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Do not so much as my poor name rehearse;
Song of the Stars.
HEN the radiant morn of creation broke,
And the empty realms of darkness and
Were moved through their depths by his mighty breath,
In the joy of youth as they darted away,
Through the widening wastes of space to play,
And this was the song the bright ones sang :
Away, away, through the wide, wide sky-
For the source of glory uncovers his face,
SONG OF THE STARS.
Lo, yonder the living splendours play;
Look, look, through our glittering ranks afar,
How they brighten and bloom as they swiftly pass!
How the verdure runs o'er each rolling mass!
And the path of the gentle winds is seen,
When the small waves dance, and the young woods lean.
And see where the brighter day-beams pour,
How the rainbows hang in the sunny shower!
Glide on in your beauty, ye youthful spheres!
Glide on in the glory and gladness sent
The boundless visible smile of Him,
To the veil of whose brow our lamps are dim.
[WILLIAM CULLEN BRYANT, one of the most popular of American poets, is chiefly known in England by many beautiful little pieces, among which may be mentioned "The Indian Maid's Lament," "Thanatopsis," "The Evening Wind," "The Death of the Flowers," and "The Gladness of Nature." His longer poems are less pleasing.]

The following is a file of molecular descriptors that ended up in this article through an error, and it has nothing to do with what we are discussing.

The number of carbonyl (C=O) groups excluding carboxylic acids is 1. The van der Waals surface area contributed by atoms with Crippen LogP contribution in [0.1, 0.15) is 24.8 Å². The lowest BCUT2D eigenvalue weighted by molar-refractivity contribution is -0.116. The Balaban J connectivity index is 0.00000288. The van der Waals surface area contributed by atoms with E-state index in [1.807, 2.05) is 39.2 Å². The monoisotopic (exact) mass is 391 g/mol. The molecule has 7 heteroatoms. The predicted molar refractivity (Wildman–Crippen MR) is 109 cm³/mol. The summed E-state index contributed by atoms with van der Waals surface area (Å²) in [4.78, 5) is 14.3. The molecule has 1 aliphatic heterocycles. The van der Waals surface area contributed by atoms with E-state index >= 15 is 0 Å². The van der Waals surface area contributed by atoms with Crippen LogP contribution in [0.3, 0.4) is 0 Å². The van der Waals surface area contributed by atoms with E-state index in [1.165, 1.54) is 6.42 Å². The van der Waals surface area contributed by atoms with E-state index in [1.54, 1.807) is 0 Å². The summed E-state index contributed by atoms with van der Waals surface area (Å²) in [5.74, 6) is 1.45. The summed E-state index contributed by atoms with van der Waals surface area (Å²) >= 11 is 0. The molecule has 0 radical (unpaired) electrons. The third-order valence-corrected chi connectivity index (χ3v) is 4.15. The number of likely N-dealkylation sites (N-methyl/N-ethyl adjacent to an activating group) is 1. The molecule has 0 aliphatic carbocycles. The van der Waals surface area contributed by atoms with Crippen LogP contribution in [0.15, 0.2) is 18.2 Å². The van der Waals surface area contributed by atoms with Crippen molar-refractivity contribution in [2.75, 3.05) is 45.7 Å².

ET Erin remember the days of old,
Ere her faithless sons betray'd her;
[THOMAS MOORE, the national poet of Ireland, was born in Dublin, in 1779. His poetical activity extended over a period of fifty years-from 1792, when he was a contributor to a Dublin magazine, to 1842, when he revised a collected edition of his poems. His "Lalla Rookh" has been translated, not only into almost every European language, but actually into Persian. Moore lived till 1852, in the enjoyment of a liberal pension.]
When her kings, with standard of green unfurl'd,
Ere the emerald gem of the western world
On Lough Neagh's bank as the fisherman strays,
He sees the round towers of other days
Thus shall memory often, in dreams sublime,
[WILLIAM WORDSWORTH was born at Cockermouth, in Cumberland, in 1770, and died at Rydal Mount, in the Lake district, on the 23rd of April, 1850, in the 80th year of his age. His long and blameless life was passed chiefly among the glorious scenes of Nature he described so well; for in the